Oscar 2019: Best Documentaries–Stephen Maing’s Crime + Punsihment

The Academy of Motion Picture Arts and Sciences (AMPAS) has announced its shortlist of semi-finalists in the Best Documentary Feature.

Later on, the organization’s respective branches will determine the five final nominees, which will be announced along with all other Oscar categories next month.

Nominations for the 91st annual Academy Awards will be announced on Tuesday, January 22, 2019.

Covering three years, 2014-2017, Stephen Maing’s documentary, aptly titled Crime + Punishment, concerns the harmful, negative, sometimes illegal methods used by the New York City Police Department (NYPD)

In theory the unit’s motto consists of such key values as Courtesy, Professionalism and Respect.  But is it also in practice?  Are there new, often unofficial mottos, such as Kill the spirit, if not the body.

Sandy Gonzales investigates the NYPD’s illegal quotas system, under which officers can be retaliated against if they don’t meet a certain number of summonses and arrests per month.

To achieve these goals, officers are often dispatched to high-crime areas, where the residents tend to be black or Hispanic. Teenagers are the primary targets, though many later see the arrests or citations dismissed in court.  But one of the system’s primary victims, Staten Island Eric Garner, died after police put him in a chokehold, not an uncommon practice.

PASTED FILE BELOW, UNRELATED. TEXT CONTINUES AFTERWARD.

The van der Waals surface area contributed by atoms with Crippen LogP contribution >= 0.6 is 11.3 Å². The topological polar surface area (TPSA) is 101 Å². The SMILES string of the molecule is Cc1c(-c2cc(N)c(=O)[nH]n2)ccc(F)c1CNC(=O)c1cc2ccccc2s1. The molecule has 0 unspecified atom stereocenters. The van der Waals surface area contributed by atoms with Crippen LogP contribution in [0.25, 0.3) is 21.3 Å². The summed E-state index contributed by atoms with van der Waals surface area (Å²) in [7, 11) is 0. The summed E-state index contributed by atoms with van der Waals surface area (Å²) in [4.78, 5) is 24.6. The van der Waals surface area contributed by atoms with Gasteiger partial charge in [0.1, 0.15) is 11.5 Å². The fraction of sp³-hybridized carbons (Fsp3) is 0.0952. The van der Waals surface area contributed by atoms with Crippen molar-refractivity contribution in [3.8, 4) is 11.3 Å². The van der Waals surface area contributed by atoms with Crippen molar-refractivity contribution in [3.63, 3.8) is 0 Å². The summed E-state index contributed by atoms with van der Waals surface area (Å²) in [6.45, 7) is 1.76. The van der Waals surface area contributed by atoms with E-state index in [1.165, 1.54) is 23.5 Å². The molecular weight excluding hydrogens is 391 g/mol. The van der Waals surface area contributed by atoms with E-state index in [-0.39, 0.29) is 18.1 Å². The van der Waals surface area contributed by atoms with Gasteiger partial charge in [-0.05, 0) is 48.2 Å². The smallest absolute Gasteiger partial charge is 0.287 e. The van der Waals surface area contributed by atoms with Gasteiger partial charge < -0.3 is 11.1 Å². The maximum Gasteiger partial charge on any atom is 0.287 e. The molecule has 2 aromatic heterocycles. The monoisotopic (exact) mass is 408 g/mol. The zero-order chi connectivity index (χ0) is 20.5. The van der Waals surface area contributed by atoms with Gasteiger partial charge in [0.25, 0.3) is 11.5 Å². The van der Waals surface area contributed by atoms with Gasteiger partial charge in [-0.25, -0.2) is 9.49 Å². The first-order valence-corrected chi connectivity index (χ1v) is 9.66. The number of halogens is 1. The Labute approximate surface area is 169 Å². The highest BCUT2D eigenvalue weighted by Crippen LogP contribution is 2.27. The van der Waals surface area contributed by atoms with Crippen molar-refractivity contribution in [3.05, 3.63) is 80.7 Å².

The docu shows a racist cycle, which has prevailed through multiple administrations, regardless of whether or not the Mayor is Democrat or Republican. The film covers the first term of Democratic Mayor Bill de Blasio, when William Bratton became police commissioner.

It is common knowledge that unlawful methods generate revenue for the city.

Crime + Punishment details the rise of the NYPD12, men and women, who have refused to follow the departmental status quo and are willing to go public, even if it takes a class action lawsuit.

Maing has gained access to the group, and he describes the consequences of the above group fight against corruption and stand up against official power.

African-American Officer Edwin Raymond, whose name is on the lawsuit, scored on the Sergeant’s Exam, but is denied promotion due to his stubborn refusal to meet quotas; physical appearance, such as his dreadlocked hair, might have counted too.

Officer Felicia Whitely expresses anger at her department’s efforts to punish her, go into early labor with her child, though supervisors insist she’s making up her symptoms.

Bratton denies any wrongdoing, singling out the NYPD’s fair treatment of offenders through what is termed “broken windows” policing, focusing on minor crimes to prevent major ones later.

Documentary Feature

“Charm City”
“Crime + Punishment”
“Dark Money”
“The Distant Barking of Dogs”
“Free Solo”
“Hale County This Morning, This Evening”
“Minding the Gap”
“Of Fathers and Sons”
“On Her Shoulders”
“The Silence of Others”
“Three Identical Strangers”
“Won’t You Be My Neighbor?”